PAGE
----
On a routine trip to examine copper inventories in the bonded area in eastern Shanghai last week, we were astounded by how much copper is being stored in warehouses. We visited one of the biggest warehouse operators (which holds nearly one-third of the inventory in Shanghai?s bonded area) and saw some interesting sights. Copper plates were piled to the maximum allowable height (based on weight so as not to damage the land it is sitting on).
The covered warehouses were full. The staff car park was used to store copper. The driveway between warehouses was blocked by copper. The warehouse operator told us that it cannot accept additional inventory until existing inventory is shipped out.
That's why we're happy to take a penny and run on copper - we see the support, but we know the support is nonsense and they'll be lucky to keep copper over $3 this fall. We've also been playing gold (/YG) long off the $1,600 line - although we've broken below that line twice in two days and will ultimately fail as gold drops back to $1,350 or lower, we got a nice $5 pop yesterday and this morning another $5 ($166 per contract) on the Dollar's rejection at 82.85. That then, will be the bearish line we watch closely today - if the dollar crosses over and heads back to $83, gold, copper, oil, the indexes ... should all take a tumble. For the bulls, they NEED the dollar to fail 82.70 (tight range) and, of course, below 82.50 is needed to make a serious attempt to get back to our highs.
Our CPI was flat this morning but Treasuries continue to fall out of favor, hitting 1.78% on the 10-year and up from 1.39% just three weeks ago. At a rate of increase of 9% per week, we will be paying more than Greece by the end of the year! Are US T-Bills finally falling out of favor? That would be double-plus ungood ... More likely, 1.39% was simply unsustainable as core inflation is still running at 2.1% and no one wants to lose 0.71% a year (7.1% over 10) lending us money.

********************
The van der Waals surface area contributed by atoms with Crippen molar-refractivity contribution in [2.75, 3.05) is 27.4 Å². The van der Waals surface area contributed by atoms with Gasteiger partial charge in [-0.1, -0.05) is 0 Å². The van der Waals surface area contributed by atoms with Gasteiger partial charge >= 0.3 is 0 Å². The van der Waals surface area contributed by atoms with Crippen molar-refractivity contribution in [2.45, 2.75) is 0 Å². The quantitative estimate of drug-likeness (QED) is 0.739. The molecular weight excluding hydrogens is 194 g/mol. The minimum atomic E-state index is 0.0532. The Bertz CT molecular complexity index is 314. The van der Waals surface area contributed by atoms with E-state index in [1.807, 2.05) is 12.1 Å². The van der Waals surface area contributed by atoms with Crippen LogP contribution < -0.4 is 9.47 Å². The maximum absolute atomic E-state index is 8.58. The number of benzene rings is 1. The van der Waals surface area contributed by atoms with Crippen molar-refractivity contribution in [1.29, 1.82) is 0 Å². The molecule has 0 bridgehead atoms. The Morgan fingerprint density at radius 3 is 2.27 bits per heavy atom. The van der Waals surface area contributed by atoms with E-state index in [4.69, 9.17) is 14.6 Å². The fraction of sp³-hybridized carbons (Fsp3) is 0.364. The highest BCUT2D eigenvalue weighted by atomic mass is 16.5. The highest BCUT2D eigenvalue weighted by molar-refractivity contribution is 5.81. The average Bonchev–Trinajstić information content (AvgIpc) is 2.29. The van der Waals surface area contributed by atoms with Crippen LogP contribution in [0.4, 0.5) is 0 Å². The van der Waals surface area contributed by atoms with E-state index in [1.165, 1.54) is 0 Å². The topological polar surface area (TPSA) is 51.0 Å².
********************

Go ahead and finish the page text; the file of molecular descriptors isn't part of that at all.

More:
I know - common sense - how quaint.
As the GOP candidates tour the country preaching austerity, the Empire State Manufacturing index fell from 7 in July to -5.85 in August with new orders dropping to -5.5 and prices rocketing to 16.47 from 7.4 (up over 100%). Overall, the report is no more catastrophic than all the other data we've been getting lately but we may be getting into promise fatigue on the stimulus talk as Central Bank after Central Bank fails to take action in what is now the 3rd week after Draghi promised to do "whatever it takes" to fix things.
Additional disclosure: Positions as indicated but subject to change.